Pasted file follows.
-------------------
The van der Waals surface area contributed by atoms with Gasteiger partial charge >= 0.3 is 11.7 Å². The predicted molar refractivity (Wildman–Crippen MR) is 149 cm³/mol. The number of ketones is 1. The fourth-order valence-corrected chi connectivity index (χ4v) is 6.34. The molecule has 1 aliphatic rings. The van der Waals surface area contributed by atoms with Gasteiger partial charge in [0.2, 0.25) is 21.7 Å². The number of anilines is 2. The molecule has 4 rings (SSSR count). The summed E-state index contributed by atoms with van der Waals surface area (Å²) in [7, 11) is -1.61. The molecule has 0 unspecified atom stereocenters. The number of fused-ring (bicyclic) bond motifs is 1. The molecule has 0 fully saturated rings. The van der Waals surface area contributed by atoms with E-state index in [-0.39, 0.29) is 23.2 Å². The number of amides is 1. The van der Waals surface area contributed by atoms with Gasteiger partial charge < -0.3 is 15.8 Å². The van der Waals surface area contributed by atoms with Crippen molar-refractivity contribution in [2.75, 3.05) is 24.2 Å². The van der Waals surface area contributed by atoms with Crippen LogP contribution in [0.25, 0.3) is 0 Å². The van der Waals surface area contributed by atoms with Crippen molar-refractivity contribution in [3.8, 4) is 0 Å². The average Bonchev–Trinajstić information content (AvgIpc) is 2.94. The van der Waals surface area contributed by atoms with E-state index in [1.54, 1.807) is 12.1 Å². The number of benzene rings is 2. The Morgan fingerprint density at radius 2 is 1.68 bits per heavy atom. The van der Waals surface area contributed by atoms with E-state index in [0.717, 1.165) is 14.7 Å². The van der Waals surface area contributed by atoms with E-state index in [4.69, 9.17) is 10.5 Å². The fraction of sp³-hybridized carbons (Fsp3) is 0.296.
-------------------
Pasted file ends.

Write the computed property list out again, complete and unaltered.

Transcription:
The van der Waals surface area contributed by atoms with Gasteiger partial charge >= 0.3 is 11.7 Å². The predicted molar refractivity (Wildman–Crippen MR) is 149 cm³/mol. The number of ketones is 1. The fourth-order valence-corrected chi connectivity index (χ4v) is 6.34. The molecule has 1 aliphatic rings. The van der Waals surface area contributed by atoms with Gasteiger partial charge in [0.2, 0.25) is 21.7 Å². The number of anilines is 2. The molecule has 4 rings (SSSR count). The summed E-state index contributed by atoms with van der Waals surface area (Å²) in [7, 11) is -1.61. The molecule has 0 unspecified atom stereocenters. The number of fused-ring (bicyclic) bond motifs is 1. The molecule has 0 fully saturated rings. The van der Waals surface area contributed by atoms with E-state index in [-0.39, 0.29) is 23.2 Å². The number of amides is 1. The van der Waals surface area contributed by atoms with Gasteiger partial charge < -0.3 is 15.8 Å². The van der Waals surface area contributed by atoms with Crippen molar-refractivity contribution in [2.75, 3.05) is 24.2 Å². The van der Waals surface area contributed by atoms with Crippen LogP contribution in [0.25, 0.3) is 0 Å². The van der Waals surface area contributed by atoms with Crippen molar-refractivity contribution in [3.8, 4) is 0 Å². The average Bonchev–Trinajstić information content (AvgIpc) is 2.94. The van der Waals surface area contributed by atoms with E-state index in [1.54, 1.807) is 12.1 Å². The number of benzene rings is 2. The Morgan fingerprint density at radius 2 is 1.68 bits per heavy atom. The van der Waals surface area contributed by atoms with E-state index in [0.717, 1.165) is 14.7 Å². The van der Waals surface area contributed by atoms with E-state index in [4.69, 9.17) is 10.5 Å². The fraction of sp³-hybridized carbons (Fsp3) is 0.296.